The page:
EC a better investment than private housing?

By The Folks @PropTalk - October 19, 2010 No Comments

It certainly seems so, if price gains are anything to go by.

According to The Sunday Times last weekend, some executive condominiums (ECs) – the poshest type of public housing – have gone up more in price over the years than private mass market condominiums in the same areas.

EC such as Bishan Loft, Woodsvale in Woodlands and The Eden in Tampines have beaten the big boys by chalking up higher price gains compared to nearby mass market condos launched during the same periods.

Pinevale, for example, an EC in Tampines launched in 1997 at $450psf, has seen an average selling price of $569psf for its 13 transactions this year – an increase of 26%.

Nearby, however, Hong Leong’s 537-unit The Tropica – also launched in 1997 – has sold an average of $663psf this year, an 11% increase from its launch price of $600psf.

ECs were first introduced for homeowners with rising housing aspirations and whose household income is above $8,000 but below $10,000.

They are more popular when the gap between public and private housing widens and lose popularity when mass market condos become more affordable.

The last EC launch was La Casa in Woodlands in 2005 before Esparina Residences near Buangkok MRT station was launched this month.

ECs, like other Housing Board (HDB) flats, are subject to a minimum occupation period (MOP) of five years. After that, they can be sold only to Singaporeans and permanent residents. They become private property after 10 years, and can then be sold to foreigners.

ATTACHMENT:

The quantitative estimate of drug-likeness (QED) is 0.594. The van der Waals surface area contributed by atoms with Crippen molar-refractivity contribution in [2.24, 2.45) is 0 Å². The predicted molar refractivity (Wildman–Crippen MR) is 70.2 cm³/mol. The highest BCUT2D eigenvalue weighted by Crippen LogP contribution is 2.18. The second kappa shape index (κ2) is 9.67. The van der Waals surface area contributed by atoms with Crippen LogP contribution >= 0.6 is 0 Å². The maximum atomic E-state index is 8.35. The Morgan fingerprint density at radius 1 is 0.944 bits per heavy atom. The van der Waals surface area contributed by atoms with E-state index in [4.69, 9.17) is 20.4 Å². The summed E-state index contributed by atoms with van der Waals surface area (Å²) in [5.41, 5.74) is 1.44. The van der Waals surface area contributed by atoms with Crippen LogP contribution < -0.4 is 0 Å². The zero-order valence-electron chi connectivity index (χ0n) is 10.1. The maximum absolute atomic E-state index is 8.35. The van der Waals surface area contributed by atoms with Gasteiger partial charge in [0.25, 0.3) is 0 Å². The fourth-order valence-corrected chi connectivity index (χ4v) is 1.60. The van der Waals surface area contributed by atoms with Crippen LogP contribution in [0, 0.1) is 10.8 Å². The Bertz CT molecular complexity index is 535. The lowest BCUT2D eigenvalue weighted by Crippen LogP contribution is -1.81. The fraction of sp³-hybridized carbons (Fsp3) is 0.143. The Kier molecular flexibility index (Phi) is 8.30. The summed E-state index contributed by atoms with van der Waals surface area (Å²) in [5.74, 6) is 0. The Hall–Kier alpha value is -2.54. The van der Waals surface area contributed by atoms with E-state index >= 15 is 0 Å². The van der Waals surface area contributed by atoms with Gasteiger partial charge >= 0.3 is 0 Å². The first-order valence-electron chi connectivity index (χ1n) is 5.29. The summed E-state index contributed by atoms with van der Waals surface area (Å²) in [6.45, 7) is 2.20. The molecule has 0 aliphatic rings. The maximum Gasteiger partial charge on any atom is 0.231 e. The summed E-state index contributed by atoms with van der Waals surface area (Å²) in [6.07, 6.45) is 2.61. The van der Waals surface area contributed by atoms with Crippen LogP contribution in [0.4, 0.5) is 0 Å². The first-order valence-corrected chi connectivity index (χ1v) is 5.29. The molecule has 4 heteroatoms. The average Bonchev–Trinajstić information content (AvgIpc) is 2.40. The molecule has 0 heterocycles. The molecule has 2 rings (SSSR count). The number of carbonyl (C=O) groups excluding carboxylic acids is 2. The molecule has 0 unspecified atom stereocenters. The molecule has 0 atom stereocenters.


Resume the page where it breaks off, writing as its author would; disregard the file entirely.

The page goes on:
They are usually priced up to 25% lower to compensate for these sales restrictions and thus start off from a lower base, experts say.

They note, however, that since EC owners need to meet a MOP of five years, they might not be able to profit even if residential capital values are on the uptrend.

Mr Png Poh Soon, Knight Frank senior manager of consultancy and research, said that an analysis of the ECs that have met their MOP has shown a 66.9% price appreciation from 2004 to this year.

This is higher than the 51.8% price increase in mass market residential homes based off the change in the Urban Redevelopment Authority price index of non-landed properties outside the central region, he said.

However, some experts say that buying an EC requires some good luck and timing if an owner is looking for an investment as well. Historically, EC prices have shot up only when mass market prices increased since demand for mass market condos would filter into ECs that have fulfilled their MOPs. But the quality of ECs is still generally inferior to that of private property. When private property prices decline, the difference in quality will show and ECs will become less popular.

Buyers however are still biting, with recent launches of ECs – the first in five years – such as Esparina Residences and The Canopy in Yishun Ave 11, receiving keen interest.

But Knight Frank’s Mr Png added that as the Government launches more EC sites, not all will be equally attractive.

Interested buyers should assess the location of the development, as well as how much lower the price of the EC units will be compared with surrounding private properties, before making a purchase.

So…there you have it!


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